A for Arizona hosted the Computer Science Schools of Excellence Tour last week so Arizona educators could learn from two schools that are leading the way in computer science education.
“Our economy is thriving and right now we have 15,000 unfilled manufacturing and computer operation system positions open, we have 8,000 job openings in cybersecurity and many of these are six-figure jobs,” Emily Anne Gullickson, A for Arizona executive director said.
In partnership with the Arizona Chamber of Commerce and Industry and the Tucson Hispanic Chamber of Commerce, A for Arizona is an initiative of the Arizona Chamber Foundation that works to increase the number of low-income students in ‘A’-rated public schools.
“A lot of the schools we partner with from A for Arizona are high poverty schools of 60 percent or greater free and reduced lunch,” Gullickson said. ‘These are instant jobs to break our kiddos out of the poverty cycle and get them to living wage, thriving jobs and pathways.”
Arizona educators and leaders are working to provide students from lower socioeconomic households with in-demand STEAM (science, technology, engineering, art and mathematics) skills, such as computer science.
It is also top-of-mind across the nation to ensure girls are excelling at those same skills- and it shows.
According to the National Assessment of Educational Progress, the girls’ average score on the Technology and Engineering Literacy Exam in 2018 exceeded the boys’ average score by five points.
The first stop on the tour was Madison Camelview Elementary in Phoenix.
Madison Camelview, in the Madison School District, serves about 600 students in grades Kindergarten through fourth.
The school is in the first year of a three-year plan to strengthen STEAM within the curriculum and prepare students for middle school.
The first year is focused on providing after-school clubs and a coding class for 40 minutes every other day one semester out of the school year.
The following year will focus on funding opportunities and adding music and art programs to the classrooms.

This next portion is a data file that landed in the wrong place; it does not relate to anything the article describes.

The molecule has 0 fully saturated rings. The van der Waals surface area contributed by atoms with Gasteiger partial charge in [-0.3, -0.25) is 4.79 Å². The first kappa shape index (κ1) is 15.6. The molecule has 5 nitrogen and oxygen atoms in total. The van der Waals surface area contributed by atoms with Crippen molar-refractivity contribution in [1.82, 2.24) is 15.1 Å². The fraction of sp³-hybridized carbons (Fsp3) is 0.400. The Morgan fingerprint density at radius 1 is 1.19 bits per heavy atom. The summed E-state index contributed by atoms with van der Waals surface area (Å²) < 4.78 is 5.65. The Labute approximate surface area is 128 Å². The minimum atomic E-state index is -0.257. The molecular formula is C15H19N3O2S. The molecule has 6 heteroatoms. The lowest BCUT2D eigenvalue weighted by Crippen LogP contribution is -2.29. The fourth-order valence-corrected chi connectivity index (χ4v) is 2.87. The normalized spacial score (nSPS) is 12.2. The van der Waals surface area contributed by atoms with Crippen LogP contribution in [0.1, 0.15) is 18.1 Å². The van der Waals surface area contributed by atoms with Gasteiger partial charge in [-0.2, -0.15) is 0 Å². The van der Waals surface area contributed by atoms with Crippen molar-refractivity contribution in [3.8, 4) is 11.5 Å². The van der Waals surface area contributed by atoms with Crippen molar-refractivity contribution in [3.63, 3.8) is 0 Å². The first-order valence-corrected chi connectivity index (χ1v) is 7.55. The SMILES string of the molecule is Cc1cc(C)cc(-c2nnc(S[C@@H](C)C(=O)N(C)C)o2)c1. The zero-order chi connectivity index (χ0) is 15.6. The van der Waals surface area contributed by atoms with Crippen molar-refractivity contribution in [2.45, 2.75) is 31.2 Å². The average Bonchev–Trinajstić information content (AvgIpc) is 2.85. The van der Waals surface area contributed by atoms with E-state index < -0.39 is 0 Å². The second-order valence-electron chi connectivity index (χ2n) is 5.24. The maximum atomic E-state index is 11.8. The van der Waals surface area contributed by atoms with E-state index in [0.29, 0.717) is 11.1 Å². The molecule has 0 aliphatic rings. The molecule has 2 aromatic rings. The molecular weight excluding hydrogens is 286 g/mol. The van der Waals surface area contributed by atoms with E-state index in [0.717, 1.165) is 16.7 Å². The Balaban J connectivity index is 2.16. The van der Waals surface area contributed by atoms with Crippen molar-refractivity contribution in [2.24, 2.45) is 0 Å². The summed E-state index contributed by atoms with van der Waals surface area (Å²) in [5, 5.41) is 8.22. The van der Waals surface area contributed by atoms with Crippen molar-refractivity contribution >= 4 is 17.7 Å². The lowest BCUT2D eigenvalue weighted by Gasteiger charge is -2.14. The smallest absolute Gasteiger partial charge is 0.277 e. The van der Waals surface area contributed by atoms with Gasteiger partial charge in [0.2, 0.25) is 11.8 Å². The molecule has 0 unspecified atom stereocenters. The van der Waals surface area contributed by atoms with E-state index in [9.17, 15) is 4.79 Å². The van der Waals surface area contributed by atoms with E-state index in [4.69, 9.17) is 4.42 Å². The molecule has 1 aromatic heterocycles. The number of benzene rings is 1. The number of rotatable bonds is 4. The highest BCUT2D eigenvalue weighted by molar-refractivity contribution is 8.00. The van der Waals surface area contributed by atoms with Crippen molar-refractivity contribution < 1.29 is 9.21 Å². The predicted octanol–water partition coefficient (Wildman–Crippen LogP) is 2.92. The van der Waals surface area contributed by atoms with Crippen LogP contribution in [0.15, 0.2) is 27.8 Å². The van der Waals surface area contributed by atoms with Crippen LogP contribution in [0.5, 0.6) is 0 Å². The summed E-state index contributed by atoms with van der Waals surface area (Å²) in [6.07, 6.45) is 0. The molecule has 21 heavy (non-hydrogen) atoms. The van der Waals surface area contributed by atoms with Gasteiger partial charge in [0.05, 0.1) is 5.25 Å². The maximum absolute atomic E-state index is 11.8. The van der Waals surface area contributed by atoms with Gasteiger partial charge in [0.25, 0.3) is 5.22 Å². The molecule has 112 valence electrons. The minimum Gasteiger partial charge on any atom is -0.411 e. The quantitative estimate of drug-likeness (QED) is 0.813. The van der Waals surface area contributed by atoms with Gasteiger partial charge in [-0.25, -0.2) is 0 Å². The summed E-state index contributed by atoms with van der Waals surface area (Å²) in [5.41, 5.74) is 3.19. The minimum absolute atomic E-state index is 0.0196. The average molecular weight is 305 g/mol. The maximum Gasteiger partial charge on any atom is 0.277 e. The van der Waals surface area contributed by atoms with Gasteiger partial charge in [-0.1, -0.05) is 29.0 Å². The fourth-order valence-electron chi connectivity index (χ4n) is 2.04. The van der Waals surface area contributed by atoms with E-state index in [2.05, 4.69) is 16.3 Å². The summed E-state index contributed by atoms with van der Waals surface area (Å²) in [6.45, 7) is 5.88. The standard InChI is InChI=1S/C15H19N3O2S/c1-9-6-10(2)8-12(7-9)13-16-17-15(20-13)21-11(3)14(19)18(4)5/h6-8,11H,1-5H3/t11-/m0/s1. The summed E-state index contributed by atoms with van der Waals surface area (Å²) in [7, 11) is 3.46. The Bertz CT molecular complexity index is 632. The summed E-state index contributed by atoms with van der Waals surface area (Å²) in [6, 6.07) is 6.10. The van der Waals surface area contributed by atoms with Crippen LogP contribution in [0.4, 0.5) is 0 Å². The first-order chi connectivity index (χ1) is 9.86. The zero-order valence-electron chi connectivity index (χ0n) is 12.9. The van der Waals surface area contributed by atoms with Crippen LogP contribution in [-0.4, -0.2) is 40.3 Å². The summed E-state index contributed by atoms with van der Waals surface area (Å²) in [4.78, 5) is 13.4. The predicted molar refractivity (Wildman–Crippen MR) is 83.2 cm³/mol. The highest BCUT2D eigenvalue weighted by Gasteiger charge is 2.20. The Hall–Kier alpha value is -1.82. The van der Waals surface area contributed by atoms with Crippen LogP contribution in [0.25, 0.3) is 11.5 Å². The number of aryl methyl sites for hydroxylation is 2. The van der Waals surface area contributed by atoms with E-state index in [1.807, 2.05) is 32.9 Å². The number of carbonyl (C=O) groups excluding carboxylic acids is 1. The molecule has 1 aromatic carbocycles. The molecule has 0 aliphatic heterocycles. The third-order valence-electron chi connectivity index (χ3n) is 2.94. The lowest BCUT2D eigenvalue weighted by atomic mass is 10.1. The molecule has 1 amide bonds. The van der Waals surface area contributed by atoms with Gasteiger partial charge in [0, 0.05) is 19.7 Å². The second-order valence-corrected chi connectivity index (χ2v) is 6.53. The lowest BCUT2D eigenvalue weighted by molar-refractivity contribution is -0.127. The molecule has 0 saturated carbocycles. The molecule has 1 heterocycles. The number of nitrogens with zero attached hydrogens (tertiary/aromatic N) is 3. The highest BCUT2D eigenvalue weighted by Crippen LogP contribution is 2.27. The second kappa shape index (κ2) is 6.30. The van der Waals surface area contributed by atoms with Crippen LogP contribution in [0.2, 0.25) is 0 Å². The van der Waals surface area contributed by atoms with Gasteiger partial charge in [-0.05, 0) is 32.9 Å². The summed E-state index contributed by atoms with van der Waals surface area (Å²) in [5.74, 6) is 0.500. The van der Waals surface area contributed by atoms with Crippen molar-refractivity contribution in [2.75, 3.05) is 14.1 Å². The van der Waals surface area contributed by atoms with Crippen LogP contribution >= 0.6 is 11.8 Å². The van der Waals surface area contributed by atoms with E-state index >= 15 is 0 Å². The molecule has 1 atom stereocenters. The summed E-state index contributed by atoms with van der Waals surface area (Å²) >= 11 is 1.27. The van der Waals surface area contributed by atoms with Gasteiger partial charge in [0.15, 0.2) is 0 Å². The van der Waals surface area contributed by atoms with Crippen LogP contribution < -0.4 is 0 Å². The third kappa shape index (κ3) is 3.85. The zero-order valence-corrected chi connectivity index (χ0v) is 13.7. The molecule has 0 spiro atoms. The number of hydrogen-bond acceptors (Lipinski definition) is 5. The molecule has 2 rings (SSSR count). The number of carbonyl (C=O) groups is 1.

The third year will act as a continuation of the second year by adding more to the STEAM programs and preparing the students for their next steps.
“STEAM is always changing in the world we’re in,” Hilary O’Brien, Madison Camelview principal said.
“So, making sure that we’re keeping up with the new technology, new resources that are available to kids. And, we’re constantly serving our community so as our community gives us feedback, then we take their feedback and integrate it into our programs.”
Madison Camelview recently held a career day to show students where a STEAM education can lead.
“We have pilots coming in, we have people who work for SRP coming in, we have someone coming in who’s doing a lesson on snakes- he’s bringing in snakes for the kids,” Justyne LeBuda, Madison Camelview administrative teacher on assignment said. “We have a firefighter, a policeman, a detective.”
The students rotated classrooms every 20 minutes to learn from more than 20 STEAM professionals from a wide range of careers.
Phoenix Coding Academy
After visiting Madison Camelview, the tour stopped at Phoenix Coding Academy (PCA).
PCA, a specialty school of Phoenix Union High School District, was established as a charter school that currently serves students in ninth through eleventh grade.
The school adds a grade level each year, so it will serve students in ninth through twelfth grade next year.
The school offers a full high school curriculum with a focus on computer coding, technology and Career and Technical Education classes in an effort to prepare students for in-demand jobs.
52 percent of all new STEM jobs are in computing, according to the Bureau of Labor Statistics.
“Our district reached out to the community, AZ Chamber, Phoenix Chamber [and asked] what can we do as a district to get our students ready for the jobs that are coming on? What are the trends we’re seeing? It kept coming back to computer science, technology and programming in computing,” Seth Beute, PCA principal said.
PCA aims to give students a four-year head-start in high-demand skills. The school supports students in their next-steps after graduation, whether they plan to attend a postsecondary institution or enter the workforce.